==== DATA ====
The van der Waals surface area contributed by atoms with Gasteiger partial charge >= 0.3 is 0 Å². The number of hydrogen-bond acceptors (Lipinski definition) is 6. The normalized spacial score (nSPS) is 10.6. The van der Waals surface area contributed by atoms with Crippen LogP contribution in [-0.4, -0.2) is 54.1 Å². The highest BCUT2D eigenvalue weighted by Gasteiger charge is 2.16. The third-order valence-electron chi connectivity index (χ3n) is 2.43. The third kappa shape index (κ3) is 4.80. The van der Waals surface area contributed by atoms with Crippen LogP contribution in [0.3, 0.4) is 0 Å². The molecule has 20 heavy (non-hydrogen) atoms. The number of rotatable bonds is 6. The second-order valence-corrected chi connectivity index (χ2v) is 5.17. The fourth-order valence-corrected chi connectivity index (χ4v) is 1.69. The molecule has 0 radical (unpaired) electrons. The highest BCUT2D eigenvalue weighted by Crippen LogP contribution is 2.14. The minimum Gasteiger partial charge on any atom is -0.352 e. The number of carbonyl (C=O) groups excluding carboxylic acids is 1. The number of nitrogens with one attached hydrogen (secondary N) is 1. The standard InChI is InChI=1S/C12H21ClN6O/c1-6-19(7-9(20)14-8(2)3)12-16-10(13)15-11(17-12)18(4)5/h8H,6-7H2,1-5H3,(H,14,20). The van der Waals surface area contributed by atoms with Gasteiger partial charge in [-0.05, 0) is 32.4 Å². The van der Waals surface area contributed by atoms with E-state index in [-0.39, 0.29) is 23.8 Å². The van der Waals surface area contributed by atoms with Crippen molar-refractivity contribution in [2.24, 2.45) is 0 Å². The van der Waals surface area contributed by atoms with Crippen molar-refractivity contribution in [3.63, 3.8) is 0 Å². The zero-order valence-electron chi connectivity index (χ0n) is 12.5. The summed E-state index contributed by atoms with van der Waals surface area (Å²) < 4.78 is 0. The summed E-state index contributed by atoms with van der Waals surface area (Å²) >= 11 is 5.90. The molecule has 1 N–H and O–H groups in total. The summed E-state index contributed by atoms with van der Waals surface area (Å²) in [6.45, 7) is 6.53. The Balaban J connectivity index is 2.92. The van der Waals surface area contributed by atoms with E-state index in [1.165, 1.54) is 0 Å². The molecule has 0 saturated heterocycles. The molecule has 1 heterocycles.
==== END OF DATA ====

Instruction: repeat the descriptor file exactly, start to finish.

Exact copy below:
The van der Waals surface area contributed by atoms with Gasteiger partial charge >= 0.3 is 0 Å². The number of hydrogen-bond acceptors (Lipinski definition) is 6. The normalized spacial score (nSPS) is 10.6. The van der Waals surface area contributed by atoms with Crippen LogP contribution in [-0.4, -0.2) is 54.1 Å². The highest BCUT2D eigenvalue weighted by Gasteiger charge is 2.16. The third-order valence-electron chi connectivity index (χ3n) is 2.43. The third kappa shape index (κ3) is 4.80. The van der Waals surface area contributed by atoms with Crippen LogP contribution in [0.3, 0.4) is 0 Å². The molecule has 20 heavy (non-hydrogen) atoms. The number of rotatable bonds is 6. The second-order valence-corrected chi connectivity index (χ2v) is 5.17. The fourth-order valence-corrected chi connectivity index (χ4v) is 1.69. The molecule has 0 radical (unpaired) electrons. The highest BCUT2D eigenvalue weighted by Crippen LogP contribution is 2.14. The minimum Gasteiger partial charge on any atom is -0.352 e. The number of carbonyl (C=O) groups excluding carboxylic acids is 1. The number of nitrogens with one attached hydrogen (secondary N) is 1. The standard InChI is InChI=1S/C12H21ClN6O/c1-6-19(7-9(20)14-8(2)3)12-16-10(13)15-11(17-12)18(4)5/h8H,6-7H2,1-5H3,(H,14,20). The van der Waals surface area contributed by atoms with Gasteiger partial charge in [-0.05, 0) is 32.4 Å². The van der Waals surface area contributed by atoms with E-state index in [-0.39, 0.29) is 23.8 Å². The van der Waals surface area contributed by atoms with Crippen molar-refractivity contribution in [2.24, 2.45) is 0 Å². The van der Waals surface area contributed by atoms with Crippen molar-refractivity contribution in [3.63, 3.8) is 0 Å². The zero-order valence-electron chi connectivity index (χ0n) is 12.5. The summed E-state index contributed by atoms with van der Waals surface area (Å²) < 4.78 is 0. The summed E-state index contributed by atoms with van der Waals surface area (Å²) >= 11 is 5.90. The molecule has 1 N–H and O–H groups in total. The summed E-state index contributed by atoms with van der Waals surface area (Å²) in [6.45, 7) is 6.53. The Balaban J connectivity index is 2.92. The van der Waals surface area contributed by atoms with E-state index in [1.165, 1.54) is 0 Å². The molecule has 0 saturated heterocycles. The molecule has 1 heterocycles.